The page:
Regarding playability, this Epiphone Explorer was comfortable to play, thanks to its SlimTaper neck profile. We also liked the feel and response of the Indian laurel fingerboard and the sturdiness of its mahogany neck. If you’re a Gibson lover, you’ll truly enjoy the 24.75″ scale length as much as we did. And with a nut width of 1.693″, we got an authentic Gibson feel while playing this Explorer.
In short, a great option for folks who like Explorer-type guitars and want to get close to the real deal, but without spending a fortune.
Verdict: The Epiphone Explorer gives you an authentic PAF humbucker tone with ProBucker pickups on both the neck and bridge positions. With a rich midrange voice and nice sustain, this Explorer gives true Gibson feel and touch at a fraction of the price.
The original Explorer for today's guitar player.
This is the holy grail, the authentic, and the paradigm that defines all other Explorer guitars. If you are a dedicated player that wants the real deal, and who is willing to pay for superior quality, look no further than the Gibson Explorer. A true classic.
The Gibson Explorer has stood the test of time and remains one of the most legendary guitar types that defined an era. We were super excited to try this one and plugged it through our pedalboard into our favorite metal combo amp, the Marshall DSL40CR.
We went straight for the goods and dialed in a distorted tone via our Electro Harmonix Big Muff Pi. This gave us an unmistakable classic Gibson Explorer tone, courtesy of the Burstbucker pickups featured in both the neck and bridge position. We played riff after riff with some leads and double stops while switching from the bridge to the neck pickup and altering the tone knobs.
The whole time through, we got a tight low end and rich midrange, with the bridge pickup giving us a brighter and more aggressive tone. We particularly liked the bridge pickup with the tone knob high for high levels of saturation, especially for riffing. On the other hand, the neck pickup was fantastic for solos that sing, with a balanced and well-defined tone across the entire frequency spectrum. Here, we tried it with different levels of distortion and preferred mid to lower-distortion settings, including overdrive.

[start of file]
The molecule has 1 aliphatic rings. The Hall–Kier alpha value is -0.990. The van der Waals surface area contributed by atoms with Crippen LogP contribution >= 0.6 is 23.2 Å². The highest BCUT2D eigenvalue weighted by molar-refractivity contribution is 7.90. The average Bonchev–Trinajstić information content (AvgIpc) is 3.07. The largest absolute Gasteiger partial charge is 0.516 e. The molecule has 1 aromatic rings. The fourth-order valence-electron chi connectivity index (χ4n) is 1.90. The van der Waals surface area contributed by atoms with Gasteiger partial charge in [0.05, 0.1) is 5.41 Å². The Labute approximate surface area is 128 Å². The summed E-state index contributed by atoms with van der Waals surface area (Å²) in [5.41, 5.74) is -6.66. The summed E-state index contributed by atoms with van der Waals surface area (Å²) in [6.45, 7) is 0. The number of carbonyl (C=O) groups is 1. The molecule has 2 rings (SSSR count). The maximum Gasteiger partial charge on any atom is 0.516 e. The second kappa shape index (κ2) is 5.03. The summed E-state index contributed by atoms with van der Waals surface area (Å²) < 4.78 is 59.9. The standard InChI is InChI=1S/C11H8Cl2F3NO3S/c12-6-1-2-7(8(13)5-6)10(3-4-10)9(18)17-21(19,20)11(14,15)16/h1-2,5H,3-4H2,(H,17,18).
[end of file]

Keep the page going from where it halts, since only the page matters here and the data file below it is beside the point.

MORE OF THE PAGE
Although this guitar excels for distorted tones, it can also handle cleans quite well. We really liked the true PAF humbuckers sound we got at both positions, perfect for strumming clean parts and open chords. So if you want the time-tested tone of a classic Gibson, this Gibson Explorer is the guitar for you.
The playability of this guitar was also great, particularly if you like the Gibson fell. With a rosewood fingerboard on a mahogany neck and a SlimTaper profile, we loved how the Explorer felt and responded. In short, a fantastic instrument for folks who like the Explorer shape and want to go to the original source.
Verdict: The Gibson Explorer is among the most legendary guitar types – and for good reason. It delivers great crunch and overall well-defined tones, with the original Gibson playability and feel. A fantastic option for discerning players who would like to have an Explorer.
A highly stylized version of a classic body shape.
Jackson has a great reputation as a guitar maker and one that often appeals to shredders and rockers. The Kelly KEX is a modern take on what an Explorer-type guitar is, and comes with features designed for the modern player.
The Jackson Kelly KEX combines the best of a classic design with contemporary design features aimed at modern players. The first thing that stands out here is the two Jackson humbucking pickups. We started our tests plugged into our Marshall combo amp and got a high-output tone from the get-go.
This guitar gave us some muscular tones, particularly in the bridge position when paired with our Electro Harmonix Big Muff Pi. We also got fantastic results when we ran the Kelly KEX through our Tube Screamer, with the neck position giving us tons of growl, but with a more balanced and darker characteristic.
This guitar is made for the modern player, and the 12″-16″ compound-radius fretboard gave us great playability, with a 25.5″ scale length that felt familiar. One of the features that will appeal to shredders is the Floyd Rose vibrato bridge/tailpiece. We got everything from consistent tremolo to dive-bombs that performed well, and will certainly please many metalheads out there.
The Kelly KEX features a poplar body in order to reduce costs, but the drawback is you sacrifice some resonance. That said, this is a good guitar, particularly for beginners who want to play metal.
Verdict: The Jackson Kelly KEX mixes a classic design with contemporary design features, making it a good choice for shredders and metal players. With two Jackson humbucking pickups that deliver high output to a Floyd Rose double-locking vibrato system, this guitar is made for high-distortion genres.
A modern version of a classic.
Epiphone ups the ante with the Extura Prophecy by giving the user active pickups that offer fantastic flexibility. With a familiar Gibson feel on the neck, this guitar is great for folks that want to have a killer rock guitar that is a bit more versatile.